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“I’m Canadian, most of the team is Canadian, we’re in Canada and the setting is definitely inspired by the Pacific Northwest, the island where we live,” says Hinterland founder Raphael Van Lierop

By the looks of it, The Long Dark could very well be the most Canadian video game ever put into production. First, there's the concept itself – it's a first-person survival simulation set in the northern wilderness. The title draws on that setting, with the long dark in question an apt description of our sometimes unending winters.

Then there's the protagonist himself, bush pilot William Mackenzie. Throw a "Lyon" in there and we have the first mayor of Toronto. Or he could be related to a certain hoser duo from SCTV – take off, eh? Either way, it's hard to imagine a more Canadian-sounding name.

And then there's the company behind the game: Hinterland Studios, based on Vancouver Island. For scores of Canadians, the word "hinterland" automatically conjures images of the Who's Who nature vignettes – and their trademark flute intro – that aired between shows on CBC.

Studio founder Raphael Van Lierop doesn't disagree – his operation is unabashedly patriotic.

"I'm Canadian, most of the team is Canadian, we're in Canada and the setting is definitely inspired by the Pacific Northwest, the island where we live," he says. "There's definitely a Canadian angle to it."

Despite that heavy Canadian flavour – and yes, "flavour" not "flavor" – there's also a wealth of international experience going into the game, which Mr. Van Lierop is aiming to release on PC, Mac and Linux in the fall of 2014. The team is a veritable all-star cast of veterans with dozens of major blockbuster games between them.

Illinois-based technical director Alan Lawrence has worked on Saints Row and Red Faction games while art director Hokyo Lim, in Los Angeles, has contributed to League of Legends and The Unfinished Swan. BAFTA award-winning writer Marianne Krawczyk, also in L.A., has helmed the God of War series as well as L.A. Noire, while audio director David Chan spent time at Edmonton's BioWare, where he worked on Mass Effect and Neverwinter Nights.

Mr. Van Lierop himself has been part of games such as Space Marine at Vancouver's Relic Entertainment and Ubisoft Montreal's Far Cry 3.

As an extra bonus, Edmonton-based actor Mark Meer – best known to gamers as the voice of Mass Effect's Commander Shepherd – will be lending his talents to making William Mackenzie come alive. Vegas bookmakers are now taking bets on how many times he'll say "aboot."

Funding, meanwhile, is coming from a blend of Canadian and international supporters. The Canadian Media Fund, a government program designed to help foster new independent entertainment ventures, is providing the bulk of the budget, which Mr. Van Lierop estimates will be about $1.2-million. He hopes to raise additional funds through a Kickstarter campaign that is currently running.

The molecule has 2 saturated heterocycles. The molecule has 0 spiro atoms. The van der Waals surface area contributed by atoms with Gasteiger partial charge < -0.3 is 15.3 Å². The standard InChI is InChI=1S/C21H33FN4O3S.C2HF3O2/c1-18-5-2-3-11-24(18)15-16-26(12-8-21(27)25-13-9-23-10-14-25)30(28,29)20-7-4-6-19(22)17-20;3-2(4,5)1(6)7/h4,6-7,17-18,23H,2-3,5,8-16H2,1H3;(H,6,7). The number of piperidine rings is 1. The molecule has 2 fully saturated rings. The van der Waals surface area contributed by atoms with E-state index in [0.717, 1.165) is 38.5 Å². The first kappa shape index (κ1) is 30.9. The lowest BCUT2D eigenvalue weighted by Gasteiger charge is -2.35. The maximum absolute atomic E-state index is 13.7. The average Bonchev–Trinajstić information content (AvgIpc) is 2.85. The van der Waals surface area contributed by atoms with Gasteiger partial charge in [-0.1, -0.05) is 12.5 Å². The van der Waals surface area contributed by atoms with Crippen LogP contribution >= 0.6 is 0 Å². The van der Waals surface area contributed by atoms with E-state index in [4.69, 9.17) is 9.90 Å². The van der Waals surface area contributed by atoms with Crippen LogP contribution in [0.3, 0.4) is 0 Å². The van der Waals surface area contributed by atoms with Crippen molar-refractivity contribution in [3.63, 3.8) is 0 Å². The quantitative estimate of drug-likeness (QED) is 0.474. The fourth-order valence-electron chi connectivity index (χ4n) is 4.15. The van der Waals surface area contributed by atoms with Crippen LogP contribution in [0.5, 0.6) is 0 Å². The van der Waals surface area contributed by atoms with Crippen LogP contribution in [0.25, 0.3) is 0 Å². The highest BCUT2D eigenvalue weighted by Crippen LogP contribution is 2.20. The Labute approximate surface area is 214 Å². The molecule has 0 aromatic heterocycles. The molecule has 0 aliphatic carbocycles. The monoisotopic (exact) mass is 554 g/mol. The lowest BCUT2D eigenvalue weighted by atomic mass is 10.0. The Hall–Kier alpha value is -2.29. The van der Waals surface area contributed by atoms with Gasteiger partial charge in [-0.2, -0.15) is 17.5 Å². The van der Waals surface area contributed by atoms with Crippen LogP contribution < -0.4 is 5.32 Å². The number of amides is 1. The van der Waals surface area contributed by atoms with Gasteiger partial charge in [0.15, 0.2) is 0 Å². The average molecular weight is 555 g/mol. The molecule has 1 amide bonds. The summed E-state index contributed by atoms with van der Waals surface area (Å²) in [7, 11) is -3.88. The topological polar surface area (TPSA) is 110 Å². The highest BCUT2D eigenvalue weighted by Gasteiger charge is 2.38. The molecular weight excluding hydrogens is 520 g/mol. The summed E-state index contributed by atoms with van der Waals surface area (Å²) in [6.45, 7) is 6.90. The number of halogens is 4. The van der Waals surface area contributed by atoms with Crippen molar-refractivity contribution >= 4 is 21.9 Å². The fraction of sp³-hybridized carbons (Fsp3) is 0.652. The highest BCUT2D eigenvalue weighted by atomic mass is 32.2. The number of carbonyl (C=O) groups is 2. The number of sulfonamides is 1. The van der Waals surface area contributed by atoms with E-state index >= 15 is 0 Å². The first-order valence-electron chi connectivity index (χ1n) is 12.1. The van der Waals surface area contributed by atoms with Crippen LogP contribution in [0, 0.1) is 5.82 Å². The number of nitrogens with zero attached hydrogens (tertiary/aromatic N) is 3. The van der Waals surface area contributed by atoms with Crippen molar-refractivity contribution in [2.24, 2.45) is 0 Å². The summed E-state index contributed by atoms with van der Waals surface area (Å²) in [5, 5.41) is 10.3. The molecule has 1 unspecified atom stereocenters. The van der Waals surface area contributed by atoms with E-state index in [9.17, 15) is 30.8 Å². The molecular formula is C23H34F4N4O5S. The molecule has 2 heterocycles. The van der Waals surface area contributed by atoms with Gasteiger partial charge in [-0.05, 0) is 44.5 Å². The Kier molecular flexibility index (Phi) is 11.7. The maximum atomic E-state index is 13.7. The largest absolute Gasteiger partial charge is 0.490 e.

Independence is the operative word for both the new studio and its game. One of the big attractions for using the CMG, Mr. Van Lierop says, is that the funding organization doesn't require an ownership stake in the intellectual property that is ultimately created. That's different from how big publishers generally work – they often give indie studios money to make their games, but then take big ownership slices of the ultimate product.

Remaining independent won't just mean a bigger chunk of the potential revenue, it will also allow The Long Dark to feel more Canadian.

"We have great representation in film and novels and music and all these other pieces of art from Canada where you have a really distinctive Canadian flavour, but we don't often see that in games, especially in the triple-A space where the budgets are so huge," Mr. Van Lierop says.

"We can represent ideas and thoughts and works that have a Canadian feel, but still have widespread appeal without dumbing down of softening the edges."

The game's creative process promises to be a different process as well, with Hinterland using a distributed workflow system. The various team members will remain in their home towns and instead use online collaboration tools such as Basecamp, Google Docs and Skype to make the game. They'll meet up every few months to go over ideas, hash out problems and "eat pancakes," as Mr. Van Lierop puts it. Otherwise, though, the game will created completely through teleconferencing.

The distributed system is actually the core motivation behind the studio, he adds. In the games industry, workers tend to have to relocate often on a project-to-project basis, which is often difficult on their families. The Long Dark therefore isn't just an experiment in making a different kind of game, but also an effort in changing how they're made.

"There's a thirst out there to be able to make quality games in a different way," he says. "There has to be a better way."